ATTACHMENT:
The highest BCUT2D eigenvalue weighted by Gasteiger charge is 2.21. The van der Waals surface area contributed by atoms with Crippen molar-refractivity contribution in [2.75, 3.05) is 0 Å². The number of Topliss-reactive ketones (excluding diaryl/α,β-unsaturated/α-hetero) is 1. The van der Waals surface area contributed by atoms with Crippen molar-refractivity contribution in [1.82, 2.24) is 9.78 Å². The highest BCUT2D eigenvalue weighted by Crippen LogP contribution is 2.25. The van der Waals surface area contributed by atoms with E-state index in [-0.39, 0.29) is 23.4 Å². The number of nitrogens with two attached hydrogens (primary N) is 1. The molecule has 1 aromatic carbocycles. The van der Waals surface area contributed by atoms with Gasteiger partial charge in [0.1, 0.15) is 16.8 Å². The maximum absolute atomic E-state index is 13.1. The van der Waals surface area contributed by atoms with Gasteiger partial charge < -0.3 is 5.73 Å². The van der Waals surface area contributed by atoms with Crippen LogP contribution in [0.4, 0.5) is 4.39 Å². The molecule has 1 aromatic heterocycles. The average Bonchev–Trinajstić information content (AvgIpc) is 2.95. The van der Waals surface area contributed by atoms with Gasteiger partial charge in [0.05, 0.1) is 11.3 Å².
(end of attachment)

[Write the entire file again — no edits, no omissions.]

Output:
The highest BCUT2D eigenvalue weighted by Gasteiger charge is 2.21. The van der Waals surface area contributed by atoms with Crippen molar-refractivity contribution in [2.75, 3.05) is 0 Å². The number of Topliss-reactive ketones (excluding diaryl/α,β-unsaturated/α-hetero) is 1. The van der Waals surface area contributed by atoms with Crippen molar-refractivity contribution in [1.82, 2.24) is 9.78 Å². The highest BCUT2D eigenvalue weighted by Crippen LogP contribution is 2.25. The van der Waals surface area contributed by atoms with E-state index in [-0.39, 0.29) is 23.4 Å². The number of nitrogens with two attached hydrogens (primary N) is 1. The molecule has 1 aromatic carbocycles. The van der Waals surface area contributed by atoms with Gasteiger partial charge in [0.1, 0.15) is 16.8 Å². The maximum absolute atomic E-state index is 13.1. The van der Waals surface area contributed by atoms with Gasteiger partial charge < -0.3 is 5.73 Å². The van der Waals surface area contributed by atoms with Crippen LogP contribution in [0.4, 0.5) is 4.39 Å². The molecule has 1 aromatic heterocycles. The average Bonchev–Trinajstić information content (AvgIpc) is 2.95. The van der Waals surface area contributed by atoms with Gasteiger partial charge in [0.05, 0.1) is 11.3 Å².